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Editor's Note
December 2016

Do Not Over (P) Value Your Research Article

JAMA Cardiol. 2016;1(9):1055. doi:10.1001/jamacardio.2016.3827

P value is by far the most prevalent statistic in the medical literature but also one attracting considerable controversy. Recently, the American Statistical Association1 released a policy statement on P values, noting that misunderstanding and misuse of P values is an important contributing factor to the common problem of scientific conclusions that fail to be reproducible. Furthermore, reliance on P values may distract from the good scientific principles that are needed for high-quality research. Mark et al2 delve deeper into the history and interpretation of the P value in this issue of JAMA Cardiology. Herein, we take the opportunity to state a few principles to help guide authors in the use and reporting of P values in the journal.

When the limitations surrounding P values are emphasized, a common question is, “What should we do instead?” Ron Wasserstein of the American Statistical Association explained: “In the post p<0.05 era, scientific argumentation is not based on whether a p-value is small enough or not. Attention is paid to effect sizes and confidence intervals. Evidence is thought of as being continuous rather than some sort of dichotomy…. Instead, journals [should evaluate] papers based on clear and detailed description of the study design, execution, and analysis, having conclusions that are based on valid statistical interpretations and scientific arguments, and reported transparently and thoroughly enough to be rigorously scrutinized by others.”3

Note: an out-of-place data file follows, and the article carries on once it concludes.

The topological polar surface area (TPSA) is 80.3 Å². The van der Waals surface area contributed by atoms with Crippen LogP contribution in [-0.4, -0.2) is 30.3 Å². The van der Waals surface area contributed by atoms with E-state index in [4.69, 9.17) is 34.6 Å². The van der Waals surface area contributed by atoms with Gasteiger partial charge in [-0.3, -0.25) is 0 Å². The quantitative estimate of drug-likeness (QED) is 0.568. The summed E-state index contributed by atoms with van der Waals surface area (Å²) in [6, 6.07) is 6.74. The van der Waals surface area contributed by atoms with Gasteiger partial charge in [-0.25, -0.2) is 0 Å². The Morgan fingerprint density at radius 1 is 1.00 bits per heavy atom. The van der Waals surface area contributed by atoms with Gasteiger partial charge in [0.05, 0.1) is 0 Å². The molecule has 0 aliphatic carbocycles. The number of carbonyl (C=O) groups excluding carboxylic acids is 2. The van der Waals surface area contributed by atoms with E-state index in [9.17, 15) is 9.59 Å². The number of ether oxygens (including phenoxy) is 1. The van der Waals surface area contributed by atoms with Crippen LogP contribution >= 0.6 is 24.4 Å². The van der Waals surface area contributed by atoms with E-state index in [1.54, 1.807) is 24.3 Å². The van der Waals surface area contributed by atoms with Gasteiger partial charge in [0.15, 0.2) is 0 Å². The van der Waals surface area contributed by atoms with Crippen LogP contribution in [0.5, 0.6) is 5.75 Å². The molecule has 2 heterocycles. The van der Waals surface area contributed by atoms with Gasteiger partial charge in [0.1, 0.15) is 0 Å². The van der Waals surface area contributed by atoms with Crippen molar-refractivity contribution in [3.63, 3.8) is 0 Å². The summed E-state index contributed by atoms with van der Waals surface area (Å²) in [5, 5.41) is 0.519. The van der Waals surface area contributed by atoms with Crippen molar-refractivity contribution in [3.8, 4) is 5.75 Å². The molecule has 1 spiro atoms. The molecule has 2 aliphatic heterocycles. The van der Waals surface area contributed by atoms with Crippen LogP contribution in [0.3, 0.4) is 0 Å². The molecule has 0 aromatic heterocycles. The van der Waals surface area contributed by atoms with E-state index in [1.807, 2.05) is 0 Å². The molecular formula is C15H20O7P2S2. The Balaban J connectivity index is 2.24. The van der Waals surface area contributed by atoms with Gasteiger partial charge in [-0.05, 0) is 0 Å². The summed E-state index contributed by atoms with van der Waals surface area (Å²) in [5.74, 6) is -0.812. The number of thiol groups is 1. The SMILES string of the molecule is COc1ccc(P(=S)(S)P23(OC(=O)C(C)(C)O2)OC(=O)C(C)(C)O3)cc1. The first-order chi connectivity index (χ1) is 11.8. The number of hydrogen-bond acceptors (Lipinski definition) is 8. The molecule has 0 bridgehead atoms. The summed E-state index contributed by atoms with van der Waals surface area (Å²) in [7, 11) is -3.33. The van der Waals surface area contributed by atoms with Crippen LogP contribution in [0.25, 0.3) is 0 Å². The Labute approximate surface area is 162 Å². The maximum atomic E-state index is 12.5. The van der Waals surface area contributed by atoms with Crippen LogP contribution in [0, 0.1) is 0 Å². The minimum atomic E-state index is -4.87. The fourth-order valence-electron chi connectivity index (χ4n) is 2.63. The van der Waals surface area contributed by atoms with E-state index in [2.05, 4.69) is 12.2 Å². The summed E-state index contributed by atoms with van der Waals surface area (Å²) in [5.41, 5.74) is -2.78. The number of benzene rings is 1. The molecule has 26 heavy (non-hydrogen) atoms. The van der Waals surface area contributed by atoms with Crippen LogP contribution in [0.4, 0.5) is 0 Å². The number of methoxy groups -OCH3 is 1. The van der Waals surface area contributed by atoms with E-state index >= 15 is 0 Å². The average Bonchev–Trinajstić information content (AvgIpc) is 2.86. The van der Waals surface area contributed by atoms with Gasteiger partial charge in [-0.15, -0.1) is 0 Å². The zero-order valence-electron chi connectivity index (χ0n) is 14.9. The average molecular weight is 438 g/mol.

We suggest that researchers submitting manuscripts to JAMA Cardiology should also consider the following:

  1. Data that are descriptive of the sample (ie, indicating imbalances between observed groups but not making inference to a population) should not be associated with P values. Appropriate language, in this case, would describe numerical differences and sample summary statistics and focus on differences of clinical importance.

  2. In addition to summary statistics and confidence intervals, standardized differences (rather than P values) are a preferred way to exhibit imbalances between groups.

  3. P values are most meaningful in the context of clear, a priori hypotheses that support the main conclusions of a manuscript.

  4. Reporting stand-alone P values is discouraged, and preference should be given to presentation and interpretation of effect sizes and their uncertainty (confidence intervals) in the scientific context and in light of other evidence. Crossing a threshold (eg, P < .05) by itself constitutes only weak evidence.

  5. Researchers should define and interpret effect measures that are clinically relevant. For example, clinical importance is often difficult to establish on the odds ratio scale but is clearer on the risk ratio or absolute risk difference scale.

In summary, following Mark et al,2 we encourage researchers to focus on interpreting clinical research data in terms of treatment “effect” magnitude and precision, using P value only as one of many complementary tools in the statistical toolbox.

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Article Information

Conflict of Interest Disclosures: Both authors have completed and submitted the ICMJE Form for Disclosure of Potential Conflicts of Interest, and none were reported.

References
1.
Wasserstein  RL, Lazar  NA. The ASA’s statement on P-values: context, process, and purpose. http://amstat.tandfonline.com/doi/abs/10.1080/00031305.2016.1154108. Published 2016. Accessed August 19, 2016.
2.
Mark  DB, Lee  KL, Harrell  FE  Jr.  Understanding the role of P values and hypothesis tests in clinical research [published online October 12, 2016]. JAMA Cardiol. doi:10.1001/jamacardio.2016.3312
3.
McCook  A. We’re using a common statistical test all wrong: statisticians want to fix that. http://retractionwatch.com/2016/03/07/were-using-a-common-statistical-test-all-wrong-statisticians-want-to-fix-that/. Accessed August 19, 2016.
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